It’s a product that is pretty much obsolete today and was primarily used between 30 and 50 years ago. 

There are some companies that still work with this material and make repairs. 

It’s a fairly durable product, but it is brittle like concrete — especially when tenants are moving in and out and you start bouncing refrigerators up and down the steps. 

If you’re seeing a little rot, the chances are there is much more that you’re not seeing based on the age of the building. 

I would recommend a complete tear off and replace all of the damaged treads and framing as necessary. Then apply modern waterproofing like a fiberglass decking system. 

This will give you a lot of longevity.  Be sure and put in a bullnose, a toe guard on the steps to help protect them from large appliances and furniture. 

Hi Robert,
I enjoy your column.

These last few rains have been a reminder to our HOA that we need to stay on top of our maintenance issues. We have upstairs decks, but there doesn’t appear to be any metal flashing. Our previous board had some decks redone and had the decking rolled over the stucco.  Now, from what I understand, the water is getting in behind the stucco. How can we prevent this from happening? Thank you, 
Abe M.

Hi Abe,
You’re going to have to break 10” - 12” of stucco.  If you’re building was constructed before 1978, you fall under the lead laws.  So make sure you have all of your painted surfaces tested for lead.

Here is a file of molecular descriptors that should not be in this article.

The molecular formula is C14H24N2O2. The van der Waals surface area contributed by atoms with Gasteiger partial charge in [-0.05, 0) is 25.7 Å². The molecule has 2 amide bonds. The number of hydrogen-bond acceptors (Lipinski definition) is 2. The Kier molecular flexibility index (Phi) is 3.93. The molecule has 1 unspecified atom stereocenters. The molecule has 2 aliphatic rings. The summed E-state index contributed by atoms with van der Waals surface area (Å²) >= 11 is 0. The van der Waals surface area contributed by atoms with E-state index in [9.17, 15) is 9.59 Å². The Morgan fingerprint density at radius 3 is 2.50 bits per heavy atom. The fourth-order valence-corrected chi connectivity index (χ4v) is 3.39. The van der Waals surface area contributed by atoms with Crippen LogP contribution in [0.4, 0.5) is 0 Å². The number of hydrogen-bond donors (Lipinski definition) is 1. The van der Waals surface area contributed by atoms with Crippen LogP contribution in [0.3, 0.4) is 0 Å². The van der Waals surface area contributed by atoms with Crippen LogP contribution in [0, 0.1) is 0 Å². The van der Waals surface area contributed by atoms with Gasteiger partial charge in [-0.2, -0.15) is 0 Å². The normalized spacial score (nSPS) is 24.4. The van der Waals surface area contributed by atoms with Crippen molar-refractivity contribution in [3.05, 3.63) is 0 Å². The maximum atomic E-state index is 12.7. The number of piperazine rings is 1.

May people are under the misconception that since they went through a rebuild due to the 1994 Northridge earthquake they are exempt, but this is untrue. 

Almost every day, someone will tell me that they had their building repainted, therefore they don’t need to go through the testing. 

The law states that if the building is pre-1978, the structure must be tested for lead.

Homeowners are not under the same constraints as contractors and are not mandated to follow the same laws when working with lead painted surfaces, however improper removal of lead can be dangerous. 

For your deck, you will have to install a wall to deck flashing. Break it open, repaper, put a wall to deck flashing metal. 

Keep it at least 2” off of the ground and then have the decking material roll up to the flashing material.  That way, you’re not covering the stucco. 

Whenever you roll the membrane over the stucco, any water that gets into the stucco is now encapsulated and will travel under the sill plate and inside the unit. 

We see this on daily basis.  It has to be torn out and completely redone. 

Many times when HOAs need to have work done, they look only at price.

There’s usually a reason why one contractor is much lower than another. This is why it’s important to work with licensed, reputable companies. 

Do it once, do it right.

We have designed a custom, full-color The Signal/Your Home Improvements T-shirt we will give you if we answer your question. The T-shirt is available to be picked up at our office.

Robert Lamoureux has 25 years experience as a general contractor, with separate licenses in electrical and plumbing contacting. He owns IMS Construction Inc. in Valencia. His opinions are his own, and not necessarily those of The Signal. Opinions expressed in this column are not meant to replace the recommendations of a qualified contractor, after that contractor has made a thorough visual inspection. Send your questions to